Thought for the Day – 2 July – Monday of the Thirteenth Week, Year B – Today’s Gospel: Matthew 8:18-22
“The poverty that makes rich.”
Excerpt from the “Sacrum Commercium” – “The Sacred Exchange between St Francis and Lady Poverty”
“And when He had fulfilled all those
Things of which you have spoken,
and desired to return to the Father Who had sent Him,
He made me a Testament to His Elect
and confirmed it by irrefragable Decrees :
Lay not up Gold nor Silver, nor Money.
Carry neither Purse, nor Scrip, nor Bread, nor a Staff, nor Shoes, nor two Coats.
And if any Man will contend with thee and take away thy Coat,
let go thy Cloak also. And whoever shall compel thee to go a mile,
go with him other twain.
Lay not up unto yourselves Treasures upon Earth,
where Rust and Moth doth corrupt
and where Thieves break through and steal.
Take no thought, saying:
What shall we eat, or what shall we drink,
or wherewithal shall we be clothed?
And take no thought of the morrow,
for the morrow will take thought for itself.
Sufficient unto the Day is the Evil thereof.
Whosoever doth not renounce
all that he hath, cannot be my
disciple . . . And many the
like sayings, which are all to
be found in the Gospels.”
The Sacred Exchange between Saint Francis and Lady Poverty, is one of the richest texts of the early Franciscan movement, “the single most brilliant example of the simple but lapidary allegory which was to become a major mode of spiritual writing in the later Middle Ages.” An allegory offering insights into Francis’s vision of poverty, the Sacred Exchange weaves a luxuriant tapestry of images held together by the strong threads of a biblical theology. For all of its richness, however, no text of these first hundred and fifty years is more mysterious. Like the weaver of an undated tapestry, the author of the Sacred Exchange is content to hide obscurely making sure that the ends and threads are in their proper place that the beauty and exactness of his work may be seen. Although there are many names suggested, the author of the Sacred Exchange still remains unknown. The same holds true for the date of its composition though it is believed by solid historical explorations, to date from late 13th century.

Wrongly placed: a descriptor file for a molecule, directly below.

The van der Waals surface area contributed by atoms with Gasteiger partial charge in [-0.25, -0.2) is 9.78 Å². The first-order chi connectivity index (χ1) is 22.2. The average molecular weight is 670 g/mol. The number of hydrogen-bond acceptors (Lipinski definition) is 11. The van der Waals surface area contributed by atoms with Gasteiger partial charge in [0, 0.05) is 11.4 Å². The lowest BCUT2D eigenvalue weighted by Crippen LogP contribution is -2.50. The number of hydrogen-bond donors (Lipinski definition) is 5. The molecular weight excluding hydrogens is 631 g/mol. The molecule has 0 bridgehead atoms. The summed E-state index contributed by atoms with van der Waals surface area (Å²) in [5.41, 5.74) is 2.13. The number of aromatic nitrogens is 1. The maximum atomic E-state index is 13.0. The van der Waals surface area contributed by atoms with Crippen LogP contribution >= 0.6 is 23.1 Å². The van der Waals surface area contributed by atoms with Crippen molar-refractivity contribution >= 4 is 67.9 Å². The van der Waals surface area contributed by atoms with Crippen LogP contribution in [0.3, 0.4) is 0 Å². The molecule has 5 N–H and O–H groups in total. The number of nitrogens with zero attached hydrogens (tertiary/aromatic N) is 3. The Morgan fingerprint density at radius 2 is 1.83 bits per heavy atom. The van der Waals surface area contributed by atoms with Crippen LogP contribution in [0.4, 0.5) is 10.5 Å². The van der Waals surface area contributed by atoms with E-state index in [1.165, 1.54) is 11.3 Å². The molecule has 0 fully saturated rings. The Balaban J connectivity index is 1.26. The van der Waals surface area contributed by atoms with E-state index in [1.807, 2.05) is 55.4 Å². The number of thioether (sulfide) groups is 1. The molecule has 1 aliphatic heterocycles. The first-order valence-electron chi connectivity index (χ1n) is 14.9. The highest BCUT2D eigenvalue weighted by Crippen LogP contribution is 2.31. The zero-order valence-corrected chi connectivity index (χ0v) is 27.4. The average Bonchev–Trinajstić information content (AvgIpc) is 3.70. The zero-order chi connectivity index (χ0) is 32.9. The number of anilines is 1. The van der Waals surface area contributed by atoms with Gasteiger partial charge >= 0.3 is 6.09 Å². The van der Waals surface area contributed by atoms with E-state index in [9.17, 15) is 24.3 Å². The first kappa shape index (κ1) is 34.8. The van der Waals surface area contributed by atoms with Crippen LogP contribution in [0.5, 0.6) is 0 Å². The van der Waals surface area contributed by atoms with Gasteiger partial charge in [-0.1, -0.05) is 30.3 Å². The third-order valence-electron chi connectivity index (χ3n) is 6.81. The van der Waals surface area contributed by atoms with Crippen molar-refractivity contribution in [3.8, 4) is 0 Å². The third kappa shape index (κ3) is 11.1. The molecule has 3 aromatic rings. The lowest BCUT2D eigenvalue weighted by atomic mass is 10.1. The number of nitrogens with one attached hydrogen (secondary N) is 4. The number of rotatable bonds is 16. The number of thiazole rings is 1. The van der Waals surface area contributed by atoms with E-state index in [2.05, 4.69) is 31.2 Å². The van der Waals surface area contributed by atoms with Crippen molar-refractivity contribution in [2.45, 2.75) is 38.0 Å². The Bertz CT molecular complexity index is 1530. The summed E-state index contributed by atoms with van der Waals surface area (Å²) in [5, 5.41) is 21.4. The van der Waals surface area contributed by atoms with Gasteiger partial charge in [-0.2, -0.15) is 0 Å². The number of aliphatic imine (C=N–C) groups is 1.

The allegory is an exhortation written to encourage Francis’s followers to live in the authentic way of the saint’s biblical vision of poverty. The central figure of the work is Lady Poverty, the personification of biblical Wisdom and, at times, of the Church.
The Passage above is one of the most profound, as each word is taken from scripture and bound together into a poem of immense richness.
This is a lesson we now need to embrace, as difficult as it would seem in the world in which we live, the world led only by riches. For this is a true desire for sanctity, with Christ alone as our riches!